Kate Corwyn, Bristol
I think its a great idea, and it will definitely save lives. I for one don't mind donating organs, but i have never applied for an organ donation card partly through a little squeamishness and partly through sheer laziness & I'm sure there are countless others like me. This law may occasionally cause some distress to families, but if a person feels very strongly about it they should opt out. I think its a perfectly cheap price to pay.
I Williams, London UK
I always used to be quite happy with the idea of donating my organs, until a few years ago when I discovered that the donor has no right to pick and choose who should get their organs. As far as I'm concerned, my organs are as much a part of my estate as any other possessions. If I don't want my organs to go to a criminal or an alcoholic, I should have the right to specify that. Since I don't have this right, I will certainly be opting out of organ donation until such time as this has been amended.
Yes it should. There is a severe organ shortage in the UK, and something needs to be done to save the lives of those in desperate need of one.
Consent for organ donation should be 100% presumed. The increase in donation would save many many lives, and if, for whatever reason, someone feels that strongly about not giving their organs for donation, they should make sure that they have a document to that effect on their person at all times, and inform all next of kin, family members etc of their wishes. The amount of people that could benefit from these extra donations is huge and everything possible should be done to ensure that people have a chance at a longer and better life, if the treatment exists to make this happen.
Whets wrong with the system that we've been using for years? If someone really wants to donate their organs, then they will say so. I don't want my family to find that when I die my body has been completely harvested because I may have had other things on my mind and forgotten to fill in the form that says 'please do not remove all my organs when I die'.
Andy, Surrey, UK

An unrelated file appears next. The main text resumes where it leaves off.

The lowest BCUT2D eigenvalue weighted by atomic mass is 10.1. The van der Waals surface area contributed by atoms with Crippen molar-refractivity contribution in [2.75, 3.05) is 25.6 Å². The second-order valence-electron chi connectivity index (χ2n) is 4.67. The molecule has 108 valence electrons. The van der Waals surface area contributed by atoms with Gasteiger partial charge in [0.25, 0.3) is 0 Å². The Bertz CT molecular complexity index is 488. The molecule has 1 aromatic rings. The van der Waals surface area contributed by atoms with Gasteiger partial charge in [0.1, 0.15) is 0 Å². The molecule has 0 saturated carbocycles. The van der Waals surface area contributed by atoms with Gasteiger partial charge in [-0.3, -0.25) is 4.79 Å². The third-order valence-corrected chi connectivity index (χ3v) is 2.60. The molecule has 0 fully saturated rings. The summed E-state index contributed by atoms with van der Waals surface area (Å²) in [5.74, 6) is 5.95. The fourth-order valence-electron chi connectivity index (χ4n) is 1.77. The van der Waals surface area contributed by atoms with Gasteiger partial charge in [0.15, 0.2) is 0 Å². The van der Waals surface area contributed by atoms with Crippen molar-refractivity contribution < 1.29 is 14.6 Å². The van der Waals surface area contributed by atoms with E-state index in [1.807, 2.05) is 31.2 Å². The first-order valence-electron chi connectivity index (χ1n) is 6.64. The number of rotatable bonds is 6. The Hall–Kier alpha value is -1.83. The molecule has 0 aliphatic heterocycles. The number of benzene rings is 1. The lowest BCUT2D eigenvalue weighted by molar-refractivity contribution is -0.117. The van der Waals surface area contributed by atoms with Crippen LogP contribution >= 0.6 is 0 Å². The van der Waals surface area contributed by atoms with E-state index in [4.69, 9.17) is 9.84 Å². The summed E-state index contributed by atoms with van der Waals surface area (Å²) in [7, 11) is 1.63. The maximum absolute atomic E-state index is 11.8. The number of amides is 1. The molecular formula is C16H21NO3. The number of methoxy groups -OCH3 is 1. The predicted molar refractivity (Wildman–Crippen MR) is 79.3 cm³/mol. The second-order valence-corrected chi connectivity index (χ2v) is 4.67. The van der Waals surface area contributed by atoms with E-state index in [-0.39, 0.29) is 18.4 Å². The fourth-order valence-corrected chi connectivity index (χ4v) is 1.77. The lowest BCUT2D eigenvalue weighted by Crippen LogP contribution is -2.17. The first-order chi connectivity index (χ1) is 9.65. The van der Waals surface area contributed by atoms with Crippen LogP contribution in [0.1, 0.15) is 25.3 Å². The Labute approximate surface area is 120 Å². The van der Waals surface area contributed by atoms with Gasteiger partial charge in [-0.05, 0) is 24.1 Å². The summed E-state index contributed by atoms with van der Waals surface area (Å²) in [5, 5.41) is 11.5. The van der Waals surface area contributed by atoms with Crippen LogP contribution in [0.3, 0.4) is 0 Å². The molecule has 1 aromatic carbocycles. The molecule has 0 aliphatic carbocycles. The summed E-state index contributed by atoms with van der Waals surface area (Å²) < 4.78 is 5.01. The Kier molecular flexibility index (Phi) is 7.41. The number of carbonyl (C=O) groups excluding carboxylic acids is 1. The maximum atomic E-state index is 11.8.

I am quite worried by this proposed change to the law. Although I am happy to donate my organs after death I am disturbed that this very personal gift may become opt-out rather than opt-in. It will clearly lead to the situation where people, due to an oversight, will have their organs used when in reality they would be strongly opposed to such a move. A person who has made the decision to donate their organs is giving the gift of life to someone else. A person who has their organs taken is being treated with little more respect than a farm animal. Further more, what on earth makes a bunch of MPs think they have the right to make this decision for us? Stop letting the government nanny you!
Graham Smith, Southampton, UK
This will always be an emotive subject with good arguments on either side. Looking at it logically though, surely it is folly to send healthy organs to be buried/incinerated when they could save a life? Those who object should maybe visit a patient waiting for a transplant and then make their decision.
Haysley, Sussex UK
Whose body is it? If it is the clear wish of the deceased to donate, relatives should not be able to overrule them. And the state shouldn't be able to presume anything.
Jill - a signed-up organ donor, UK
Yes, it absolutely should be presumed with the option for the individual pre-empt this by opting out. If people feel strongly about this they should exercise that option. The laziness of those who agree with organ donation but have never bothered to pick up an organ-donor card should not be allowed to continue costing lives.
Jane, London, UK
It must be the ultimate arrogance for anyone to think that they know better than God how to make a human being. We should all accept what we are and the Government's presumption of approval is just another twisted scheme to take away our right to choose. Why can't it be the other way around and stop surgeons from permanently removing organs unless they have written consent from the patient?
I would like the opt-out scheme introduced. As most people are cremated these days there will be few objections from families. Perhaps the scheme could be modified to require the hospital to let families know how organs have been used while retaining anonymity for donor and recipient.
John M, UK